Buss: Keep up to date on FSIS guidelines for allergen control and FDA FSMA requirements, which will impact upstream/downstream cooperation throughout the supply chain. It is extremely important to include distribution, transportation, and warehousing—which often are the weakest links, and to review supplier allergen control measures and recall plans at all levels of the supply chain. Stay active in trade associations; consult with suppliers and distributors and other resources that can provide information and training related to allergen-control measures.

Rydlewski: The ever-present risk of cross contact must be controlled through the use of work-area segregation, suitable storage of ingredients, and appropriate cleaning, be this wet, dry, or CIP. Stubborn residue must be removed from hard-to-reach areas, such as the inside of intricate pipework. To safeguard consumers, wearing appropriate protective equipment, such as aprons, hair nets, and shoe covers also will assist in allergen control.

 

New UK Allergen Labeling Rule Effective December 13

Beginning December 13, 2014, new allergen labeling regulations will apply to all pre-packed foods sold in the United Kingdom. The new rules, which were published in October 2011, will be enforced by the Food Information Regulations 2014.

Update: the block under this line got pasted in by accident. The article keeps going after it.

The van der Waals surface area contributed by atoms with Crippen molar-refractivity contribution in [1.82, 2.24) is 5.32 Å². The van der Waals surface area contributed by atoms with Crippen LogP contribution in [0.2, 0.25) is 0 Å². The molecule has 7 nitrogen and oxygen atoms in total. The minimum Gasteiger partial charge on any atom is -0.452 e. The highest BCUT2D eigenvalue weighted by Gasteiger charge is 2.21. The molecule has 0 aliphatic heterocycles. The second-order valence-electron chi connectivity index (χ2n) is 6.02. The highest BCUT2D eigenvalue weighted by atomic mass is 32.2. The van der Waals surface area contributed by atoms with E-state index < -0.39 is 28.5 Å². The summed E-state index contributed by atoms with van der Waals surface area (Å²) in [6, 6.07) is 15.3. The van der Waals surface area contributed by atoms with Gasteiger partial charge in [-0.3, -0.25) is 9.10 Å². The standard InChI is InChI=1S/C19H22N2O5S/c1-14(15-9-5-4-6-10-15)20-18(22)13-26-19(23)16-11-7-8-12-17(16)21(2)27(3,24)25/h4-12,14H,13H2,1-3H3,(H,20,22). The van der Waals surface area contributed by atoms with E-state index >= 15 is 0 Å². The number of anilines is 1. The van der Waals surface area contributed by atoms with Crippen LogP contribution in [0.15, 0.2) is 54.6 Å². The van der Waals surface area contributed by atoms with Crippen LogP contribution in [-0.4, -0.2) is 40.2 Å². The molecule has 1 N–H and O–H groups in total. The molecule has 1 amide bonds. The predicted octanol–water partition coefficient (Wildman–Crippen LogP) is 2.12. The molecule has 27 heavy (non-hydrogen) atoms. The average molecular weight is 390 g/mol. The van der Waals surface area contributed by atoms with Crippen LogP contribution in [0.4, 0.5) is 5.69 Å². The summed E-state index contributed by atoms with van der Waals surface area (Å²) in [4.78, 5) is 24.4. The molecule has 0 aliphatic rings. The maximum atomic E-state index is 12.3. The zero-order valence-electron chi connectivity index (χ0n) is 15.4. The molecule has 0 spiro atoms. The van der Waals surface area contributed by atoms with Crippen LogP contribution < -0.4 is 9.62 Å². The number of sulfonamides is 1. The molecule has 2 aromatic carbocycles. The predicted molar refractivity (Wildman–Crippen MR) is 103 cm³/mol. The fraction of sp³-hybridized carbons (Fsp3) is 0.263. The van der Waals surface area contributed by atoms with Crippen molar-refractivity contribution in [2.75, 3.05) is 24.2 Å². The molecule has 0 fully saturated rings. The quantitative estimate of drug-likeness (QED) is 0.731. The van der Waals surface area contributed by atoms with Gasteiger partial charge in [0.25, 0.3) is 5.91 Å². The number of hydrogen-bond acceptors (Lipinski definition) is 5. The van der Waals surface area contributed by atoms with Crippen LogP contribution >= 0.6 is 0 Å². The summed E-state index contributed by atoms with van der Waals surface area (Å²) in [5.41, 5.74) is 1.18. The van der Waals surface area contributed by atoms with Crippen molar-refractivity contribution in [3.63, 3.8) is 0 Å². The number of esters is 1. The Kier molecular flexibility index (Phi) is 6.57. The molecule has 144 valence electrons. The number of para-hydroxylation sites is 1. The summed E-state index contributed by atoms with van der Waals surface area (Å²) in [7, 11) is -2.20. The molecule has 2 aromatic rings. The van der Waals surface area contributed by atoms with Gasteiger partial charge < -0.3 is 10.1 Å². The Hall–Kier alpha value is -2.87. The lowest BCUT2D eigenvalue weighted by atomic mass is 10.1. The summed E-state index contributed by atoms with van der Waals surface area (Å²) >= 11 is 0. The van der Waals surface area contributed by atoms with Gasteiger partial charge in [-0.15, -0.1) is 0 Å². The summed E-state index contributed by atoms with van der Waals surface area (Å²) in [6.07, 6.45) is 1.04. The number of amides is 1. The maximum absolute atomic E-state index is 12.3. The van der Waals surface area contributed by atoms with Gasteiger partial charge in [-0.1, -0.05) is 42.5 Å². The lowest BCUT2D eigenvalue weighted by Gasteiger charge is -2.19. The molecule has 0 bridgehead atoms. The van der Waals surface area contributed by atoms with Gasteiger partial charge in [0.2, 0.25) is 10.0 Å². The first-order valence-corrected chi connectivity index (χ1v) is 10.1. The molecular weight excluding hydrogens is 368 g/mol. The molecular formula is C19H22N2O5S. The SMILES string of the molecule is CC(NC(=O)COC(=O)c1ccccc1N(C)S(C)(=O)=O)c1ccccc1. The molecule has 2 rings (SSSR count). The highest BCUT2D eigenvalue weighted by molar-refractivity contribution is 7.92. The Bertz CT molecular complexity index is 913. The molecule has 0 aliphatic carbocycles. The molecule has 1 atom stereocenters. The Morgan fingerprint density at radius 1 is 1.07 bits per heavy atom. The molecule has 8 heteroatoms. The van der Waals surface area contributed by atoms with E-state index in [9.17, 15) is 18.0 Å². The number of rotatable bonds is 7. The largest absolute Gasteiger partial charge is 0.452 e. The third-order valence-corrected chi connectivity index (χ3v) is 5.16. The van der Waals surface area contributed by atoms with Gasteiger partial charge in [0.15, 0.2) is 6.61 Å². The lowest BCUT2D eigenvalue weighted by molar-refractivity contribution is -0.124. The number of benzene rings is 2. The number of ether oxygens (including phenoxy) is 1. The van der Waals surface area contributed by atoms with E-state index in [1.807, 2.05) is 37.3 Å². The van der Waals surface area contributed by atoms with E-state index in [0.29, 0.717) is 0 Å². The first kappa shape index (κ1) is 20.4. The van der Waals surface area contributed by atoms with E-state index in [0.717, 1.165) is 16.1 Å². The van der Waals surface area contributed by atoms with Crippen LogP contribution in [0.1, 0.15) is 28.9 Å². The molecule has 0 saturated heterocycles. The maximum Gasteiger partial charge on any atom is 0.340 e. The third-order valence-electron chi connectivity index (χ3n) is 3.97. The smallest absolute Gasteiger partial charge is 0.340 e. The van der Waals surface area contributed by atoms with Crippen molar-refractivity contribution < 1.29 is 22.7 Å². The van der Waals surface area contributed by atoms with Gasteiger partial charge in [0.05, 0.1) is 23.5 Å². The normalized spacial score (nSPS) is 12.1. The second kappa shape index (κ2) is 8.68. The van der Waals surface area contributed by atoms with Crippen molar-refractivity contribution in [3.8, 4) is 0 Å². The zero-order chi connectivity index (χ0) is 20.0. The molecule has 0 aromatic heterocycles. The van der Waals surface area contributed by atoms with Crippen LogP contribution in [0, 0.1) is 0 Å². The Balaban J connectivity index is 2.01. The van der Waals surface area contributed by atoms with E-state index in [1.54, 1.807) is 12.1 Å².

Under the new rule:

  • Manufacturers must declare the 14 major allergens of the EU, including cereals containing gluten; crustaceans (e.g., prawns, crabs, lobster, crayfish); eggs; fish; peanuts; soybeans; milk; nuts (e.g., almonds, hazelnuts, walnuts, pecan nuts, Brazil nuts, pistachio, cashew, macadamia nuts); celery (and celeriac); mustard; sesame; sulphur dioxide (a preservative in some dried fruits); lupin; and mollusks (e.g., clams, mussels, whelks, oysters, snails, squid).
  • Allergens are to be declared and emphasized within the ingredients list. Manufacturers can choose the method of emphasis, including bold, contrasting colors, or underline.
  • Allergens should be declared with clear reference to the name of the allergenic ingredient; if several ingredients or processing aids come from a single allergen, the labeling should clearly emphasize each ingredient or processing aid.
  • The voluntary use of “Contains” is no longer allowed. All information about allergenic ingredients must be in the ingredients list.
  • However, an allergy advice statement on the product label to explain how allergens are emphasized within the ingredients list is allowed (e.g., Allergy Advice: for allergens, see ingredients in bold).
  • If a food does not have an ingredients list (e.g., wine), statements such as “Contains: sulphites” can be used as applicable.
  • Precautionary allergen labeling should be used only when a thorough risk assessment has been conducted, and a real risk of allergen cross-contact exists that cannot be eliminated. When this is the case, the label may include one of the following:
    • May contain [allergen].
    • Not suitable for someone with [allergen] allergy.